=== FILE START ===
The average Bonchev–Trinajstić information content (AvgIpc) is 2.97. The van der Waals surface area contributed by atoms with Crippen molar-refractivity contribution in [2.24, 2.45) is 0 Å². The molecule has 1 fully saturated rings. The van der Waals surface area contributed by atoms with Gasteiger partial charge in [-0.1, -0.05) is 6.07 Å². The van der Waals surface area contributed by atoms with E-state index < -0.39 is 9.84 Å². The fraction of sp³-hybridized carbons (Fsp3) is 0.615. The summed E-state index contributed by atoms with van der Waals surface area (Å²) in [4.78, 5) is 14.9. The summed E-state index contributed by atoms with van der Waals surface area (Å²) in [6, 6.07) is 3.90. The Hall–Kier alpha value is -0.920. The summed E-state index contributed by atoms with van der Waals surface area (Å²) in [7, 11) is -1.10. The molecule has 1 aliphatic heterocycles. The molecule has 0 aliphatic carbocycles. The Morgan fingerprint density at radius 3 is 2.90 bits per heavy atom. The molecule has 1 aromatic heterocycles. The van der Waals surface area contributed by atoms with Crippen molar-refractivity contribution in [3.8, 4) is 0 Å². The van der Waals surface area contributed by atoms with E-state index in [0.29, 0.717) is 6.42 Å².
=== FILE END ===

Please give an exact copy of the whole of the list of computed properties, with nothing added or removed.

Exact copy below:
The average Bonchev–Trinajstić information content (AvgIpc) is 2.97. The van der Waals surface area contributed by atoms with Crippen molar-refractivity contribution in [2.24, 2.45) is 0 Å². The molecule has 1 fully saturated rings. The van der Waals surface area contributed by atoms with Gasteiger partial charge in [-0.1, -0.05) is 6.07 Å². The van der Waals surface area contributed by atoms with E-state index < -0.39 is 9.84 Å². The fraction of sp³-hybridized carbons (Fsp3) is 0.615. The summed E-state index contributed by atoms with van der Waals surface area (Å²) in [4.78, 5) is 14.9. The summed E-state index contributed by atoms with van der Waals surface area (Å²) in [6, 6.07) is 3.90. The Hall–Kier alpha value is -0.920. The summed E-state index contributed by atoms with van der Waals surface area (Å²) in [7, 11) is -1.10. The molecule has 1 aliphatic heterocycles. The molecule has 0 aliphatic carbocycles. The Morgan fingerprint density at radius 3 is 2.90 bits per heavy atom. The molecule has 1 aromatic heterocycles. The van der Waals surface area contributed by atoms with Crippen molar-refractivity contribution in [3.8, 4) is 0 Å². The van der Waals surface area contributed by atoms with E-state index in [0.29, 0.717) is 6.42 Å².